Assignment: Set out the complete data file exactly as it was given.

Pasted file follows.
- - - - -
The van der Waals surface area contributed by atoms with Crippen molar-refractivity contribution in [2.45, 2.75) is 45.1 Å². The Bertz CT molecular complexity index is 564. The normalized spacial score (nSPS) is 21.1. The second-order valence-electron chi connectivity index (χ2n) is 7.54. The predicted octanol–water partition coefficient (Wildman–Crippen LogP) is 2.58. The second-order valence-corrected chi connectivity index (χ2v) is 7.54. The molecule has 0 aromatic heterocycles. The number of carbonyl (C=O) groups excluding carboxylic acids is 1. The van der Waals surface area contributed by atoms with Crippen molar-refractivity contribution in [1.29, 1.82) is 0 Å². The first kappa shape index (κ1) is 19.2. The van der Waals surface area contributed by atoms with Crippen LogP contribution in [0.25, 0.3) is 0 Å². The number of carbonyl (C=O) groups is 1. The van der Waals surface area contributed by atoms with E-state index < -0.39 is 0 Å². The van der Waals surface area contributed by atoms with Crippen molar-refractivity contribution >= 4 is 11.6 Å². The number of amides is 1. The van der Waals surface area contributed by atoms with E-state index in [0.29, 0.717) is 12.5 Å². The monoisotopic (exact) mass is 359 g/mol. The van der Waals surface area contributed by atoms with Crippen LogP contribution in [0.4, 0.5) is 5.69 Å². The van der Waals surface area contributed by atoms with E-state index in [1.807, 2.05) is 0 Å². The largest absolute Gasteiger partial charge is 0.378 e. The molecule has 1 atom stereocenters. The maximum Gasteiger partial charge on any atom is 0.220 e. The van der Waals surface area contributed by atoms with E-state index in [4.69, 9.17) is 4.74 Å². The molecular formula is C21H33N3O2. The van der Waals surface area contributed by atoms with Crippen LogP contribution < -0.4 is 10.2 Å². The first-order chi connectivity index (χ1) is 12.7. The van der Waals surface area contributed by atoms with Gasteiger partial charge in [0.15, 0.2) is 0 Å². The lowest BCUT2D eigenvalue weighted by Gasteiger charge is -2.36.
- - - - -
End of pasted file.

The van der Waals surface area contributed by atoms with Crippen molar-refractivity contribution in [2.45, 2.75) is 45.1 Å². The Bertz CT molecular complexity index is 564. The normalized spacial score (nSPS) is 21.1. The second-order valence-electron chi connectivity index (χ2n) is 7.54. The predicted octanol–water partition coefficient (Wildman–Crippen LogP) is 2.58. The second-order valence-corrected chi connectivity index (χ2v) is 7.54. The molecule has 0 aromatic heterocycles. The number of carbonyl (C=O) groups excluding carboxylic acids is 1. The van der Waals surface area contributed by atoms with Crippen molar-refractivity contribution in [1.29, 1.82) is 0 Å². The first kappa shape index (κ1) is 19.2. The van der Waals surface area contributed by atoms with Crippen LogP contribution in [0.25, 0.3) is 0 Å². The number of carbonyl (C=O) groups is 1. The van der Waals surface area contributed by atoms with E-state index < -0.39 is 0 Å². The van der Waals surface area contributed by atoms with Crippen molar-refractivity contribution >= 4 is 11.6 Å². The number of amides is 1. The van der Waals surface area contributed by atoms with E-state index in [0.29, 0.717) is 12.5 Å². The monoisotopic (exact) mass is 359 g/mol. The van der Waals surface area contributed by atoms with Crippen LogP contribution in [0.4, 0.5) is 5.69 Å². The van der Waals surface area contributed by atoms with E-state index in [1.807, 2.05) is 0 Å². The largest absolute Gasteiger partial charge is 0.378 e. The molecule has 1 atom stereocenters. The maximum Gasteiger partial charge on any atom is 0.220 e. The van der Waals surface area contributed by atoms with E-state index in [4.69, 9.17) is 4.74 Å². The molecular formula is C21H33N3O2. The van der Waals surface area contributed by atoms with Crippen LogP contribution < -0.4 is 10.2 Å². The first-order chi connectivity index (χ1) is 12.7. The van der Waals surface area contributed by atoms with Gasteiger partial charge in [0.15, 0.2) is 0 Å². The lowest BCUT2D eigenvalue weighted by Gasteiger charge is -2.36.